Canvas Health’s Service Coordination program provides tools and support systems to seniors and adults with disabilities in 11 Washington County apartment complexes so they can maintain their independence, safely and with dignity, no matter their means.
Independent living for seniors and adults with disabilities can include many challenges, in addition to aging and ability, including interpersonal conflict, substance abuse, and social isolation.
Canvas Health’s two (soon to be three) services coordinators are not direct providers, but they work as a single point of contact for clients in the apartment complexes they serve. During a single day, service coordinators may:
Manage and help provide access for clients to supportive services in community.
Service coordinators are a liaison between residents and direct providers. They identify needs and use their connections and knowledge to ensure residents get what they need. A resident story, told by a service coordinator:
An elderly couple found themselves overwhelmed when one spouse suffered a severe stroke. The healthy spouse asked me if he could get any help for his wife—he was overwhelmed with the tasks of caregiving and housekeeping. Clearly, he needed respite care, help with household upkeep, and personal cares for his wife. He, as many other independent seniors, was reluctant to ask for help. I shared information about the Alternative Care and Elderly Waiver programs. He wanted to think about it. After a month or so he returned and asked if I would meet with him and his son—we scheduled an appointment. After the meeting and making a call to Washington County to begin the referral process, he told me his son could handle everything from there on out. Approximately six weeks later I saw him and asked how everything went. He told me “we were denied” and “I guess that is that.” I asked the reason for denial and he didn’t know and his son didn’t understand the paperwork/communication received from the County. I asked if I could call and see what I could find out and he agreed. After speaking with the County, the reason for denial was due to being under–income/asset limits! I received permission to make a new referral for the other program and to-date the application is approved and services will be starting shortly.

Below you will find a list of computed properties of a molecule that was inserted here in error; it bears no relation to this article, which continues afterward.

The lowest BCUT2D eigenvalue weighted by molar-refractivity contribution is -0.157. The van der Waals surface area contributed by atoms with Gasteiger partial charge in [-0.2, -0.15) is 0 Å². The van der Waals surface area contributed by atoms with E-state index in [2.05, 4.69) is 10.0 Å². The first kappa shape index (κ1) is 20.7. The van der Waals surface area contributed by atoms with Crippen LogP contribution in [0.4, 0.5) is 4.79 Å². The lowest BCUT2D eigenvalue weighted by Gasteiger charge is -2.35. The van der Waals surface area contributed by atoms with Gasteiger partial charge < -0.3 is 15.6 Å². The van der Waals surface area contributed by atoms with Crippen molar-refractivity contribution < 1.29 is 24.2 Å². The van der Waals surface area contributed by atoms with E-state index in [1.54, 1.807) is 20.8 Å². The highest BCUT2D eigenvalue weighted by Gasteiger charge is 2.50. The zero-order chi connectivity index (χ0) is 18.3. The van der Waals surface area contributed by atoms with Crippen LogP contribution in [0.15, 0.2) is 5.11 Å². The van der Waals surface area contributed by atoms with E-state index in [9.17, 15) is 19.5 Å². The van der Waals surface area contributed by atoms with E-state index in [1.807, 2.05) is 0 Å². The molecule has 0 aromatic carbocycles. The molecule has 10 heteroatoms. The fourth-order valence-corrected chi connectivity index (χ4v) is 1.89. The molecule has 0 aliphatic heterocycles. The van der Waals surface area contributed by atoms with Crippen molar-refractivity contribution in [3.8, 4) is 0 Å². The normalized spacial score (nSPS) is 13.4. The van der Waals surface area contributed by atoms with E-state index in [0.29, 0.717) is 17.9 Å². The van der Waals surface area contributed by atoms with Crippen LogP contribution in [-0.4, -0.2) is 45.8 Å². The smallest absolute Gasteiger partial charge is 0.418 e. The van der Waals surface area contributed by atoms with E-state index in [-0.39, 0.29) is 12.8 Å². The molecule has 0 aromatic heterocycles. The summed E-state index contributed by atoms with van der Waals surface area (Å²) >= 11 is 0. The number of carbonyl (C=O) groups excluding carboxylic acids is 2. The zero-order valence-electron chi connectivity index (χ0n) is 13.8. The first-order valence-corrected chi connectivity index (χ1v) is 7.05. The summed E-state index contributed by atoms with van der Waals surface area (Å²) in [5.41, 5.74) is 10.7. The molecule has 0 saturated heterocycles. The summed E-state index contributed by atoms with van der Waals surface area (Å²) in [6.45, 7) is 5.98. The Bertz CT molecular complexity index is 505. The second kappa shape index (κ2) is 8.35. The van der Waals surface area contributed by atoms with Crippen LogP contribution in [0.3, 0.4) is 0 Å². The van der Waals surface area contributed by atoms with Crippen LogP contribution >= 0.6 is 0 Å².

Provide case management services.
Service coordinators work to identify needs, connect residents to supportive programs, and follow through to ensure a resident’s needs are met, such as in this story from a service coordinator:
A resident of almost five years failed an apartment inspection for the first time. Property management suggested talking with the service coordinator to possibly get assistance. Although a tenant for almost five years, the resident had never availed herself of service coordination services. After meeting with the resident and gathering information, I was able to begin the processes to pass the re-inspection, receive SNAP/NAPS benefits, change health coverage from Medicare only to MA/MSHO program (no co-pays, increased services including medical visit transportation), apply for and receive energy assistance, apply for and receive a ‘free’ cell phone, provide a resource for dental services, introduced her to our local food shelf, and facilitated enrollment in the Elderly Waiver program which includes housekeeping services. Several months after services and supports were in place, the resident expressed her gratitude with a lovely thank-you card.
Develop programs and resources that support residents’ wellness.
Service coordinators do much of this through bringing in volunteers to provide workshops and other health events such as tax preparation, flu shot clinics, blood pressure screenings, and other presentations. One such benefit is in the following story from a service coordinator:
I had a speaker come out to all of my buildings from Midwest Hospice Services to talk about hospice care. A resident was struggling to care for her elderly husband that had Alzheimer’s disease and other health issues. She was burnt out and her personal health had started deteriorating due to the 24/7 care of her husband. She was able to get help from the agency with end of life care for her husband and she was able to have a break from caregiving with the five night facility stay they offer for patients. Everything was paid for through Medicare and the agency took care of a lot for her husband as his health declined. She was unaware of these types of services prior to attending the presentation set up through service coordination. Her husband passed away within a few months of being on hospice but her health had become better with the extra help and support from this agency.
Someone to talk to.
Service coordinators also serve as a listening ear and trusted voice. One such story from a service coordinator illustrates the resident-coordinator relationship:
I had a resident come to me for supportive counseling about her son finding her after she had put him up for adoption 60 years ago. She was overwhelmed and looking for guidance on how to prepare for him and his wife coming to visit her. I helped her decide on what refreshments to provide and talked over what she wanted to ask him as well as what questions her long lost son might have. She was grateful for our conversation and felt more at ease before their visit. I do a lot of supportive counseling at my main building. Many residents just need someone to listen and understand. I am honored to be trusted with their personal lives and I always do my best to try and help.
Canvas Health’s service coordinators are an important part of our continuum of care that stretches across all ages groups, needs, and ability levels. By helping these Washington County residents living independently, Canvas Health’s service coordinators are saving them money and ensuring their lives remain dignified.